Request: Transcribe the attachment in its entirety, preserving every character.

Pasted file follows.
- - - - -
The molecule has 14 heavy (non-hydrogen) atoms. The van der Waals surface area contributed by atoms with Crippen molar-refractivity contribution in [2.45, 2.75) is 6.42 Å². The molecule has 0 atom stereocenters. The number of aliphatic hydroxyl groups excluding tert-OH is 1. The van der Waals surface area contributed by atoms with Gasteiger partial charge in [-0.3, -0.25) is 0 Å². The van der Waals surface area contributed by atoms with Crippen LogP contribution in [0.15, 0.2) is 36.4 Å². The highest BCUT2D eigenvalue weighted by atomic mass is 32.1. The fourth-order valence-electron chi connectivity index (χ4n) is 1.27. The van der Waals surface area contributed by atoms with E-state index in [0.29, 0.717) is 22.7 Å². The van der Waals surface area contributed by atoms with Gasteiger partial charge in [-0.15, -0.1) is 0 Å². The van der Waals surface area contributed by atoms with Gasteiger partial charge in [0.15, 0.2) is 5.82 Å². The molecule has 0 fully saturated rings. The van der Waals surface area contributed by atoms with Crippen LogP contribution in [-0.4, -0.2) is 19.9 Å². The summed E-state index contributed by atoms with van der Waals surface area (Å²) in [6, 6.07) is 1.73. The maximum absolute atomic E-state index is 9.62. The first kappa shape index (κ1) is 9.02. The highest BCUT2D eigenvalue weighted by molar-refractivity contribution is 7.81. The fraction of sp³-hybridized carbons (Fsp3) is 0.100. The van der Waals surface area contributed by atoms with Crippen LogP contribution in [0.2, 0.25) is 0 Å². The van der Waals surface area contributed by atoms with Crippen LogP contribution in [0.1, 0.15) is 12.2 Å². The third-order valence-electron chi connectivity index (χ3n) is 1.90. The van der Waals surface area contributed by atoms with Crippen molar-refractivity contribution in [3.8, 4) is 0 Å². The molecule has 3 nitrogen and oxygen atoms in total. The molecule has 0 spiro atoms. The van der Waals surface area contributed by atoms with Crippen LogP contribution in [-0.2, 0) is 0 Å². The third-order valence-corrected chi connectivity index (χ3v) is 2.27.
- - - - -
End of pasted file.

The molecule has 14 heavy (non-hydrogen) atoms. The van der Waals surface area contributed by atoms with Crippen molar-refractivity contribution in [2.45, 2.75) is 6.42 Å². The molecule has 0 atom stereocenters. The number of aliphatic hydroxyl groups excluding tert-OH is 1. The van der Waals surface area contributed by atoms with Gasteiger partial charge in [-0.3, -0.25) is 0 Å². The van der Waals surface area contributed by atoms with Crippen LogP contribution in [0.15, 0.2) is 36.4 Å². The highest BCUT2D eigenvalue weighted by atomic mass is 32.1. The fourth-order valence-electron chi connectivity index (χ4n) is 1.27. The van der Waals surface area contributed by atoms with E-state index in [0.29, 0.717) is 22.7 Å². The van der Waals surface area contributed by atoms with Gasteiger partial charge in [-0.15, -0.1) is 0 Å². The van der Waals surface area contributed by atoms with Gasteiger partial charge in [0.15, 0.2) is 5.82 Å². The molecule has 0 fully saturated rings. The van der Waals surface area contributed by atoms with Crippen LogP contribution in [-0.4, -0.2) is 19.9 Å². The summed E-state index contributed by atoms with van der Waals surface area (Å²) in [6, 6.07) is 1.73. The maximum absolute atomic E-state index is 9.62. The first kappa shape index (κ1) is 9.02. The highest BCUT2D eigenvalue weighted by molar-refractivity contribution is 7.81. The fraction of sp³-hybridized carbons (Fsp3) is 0.100. The van der Waals surface area contributed by atoms with Crippen LogP contribution in [0.2, 0.25) is 0 Å². The van der Waals surface area contributed by atoms with Crippen LogP contribution in [0.1, 0.15) is 12.2 Å². The third-order valence-electron chi connectivity index (χ3n) is 1.90. The van der Waals surface area contributed by atoms with Crippen molar-refractivity contribution in [3.8, 4) is 0 Å². The molecule has 3 nitrogen and oxygen atoms in total. The molecule has 0 spiro atoms. The van der Waals surface area contributed by atoms with Crippen LogP contribution in [-0.2, 0) is 0 Å². The third-order valence-corrected chi connectivity index (χ3v) is 2.27.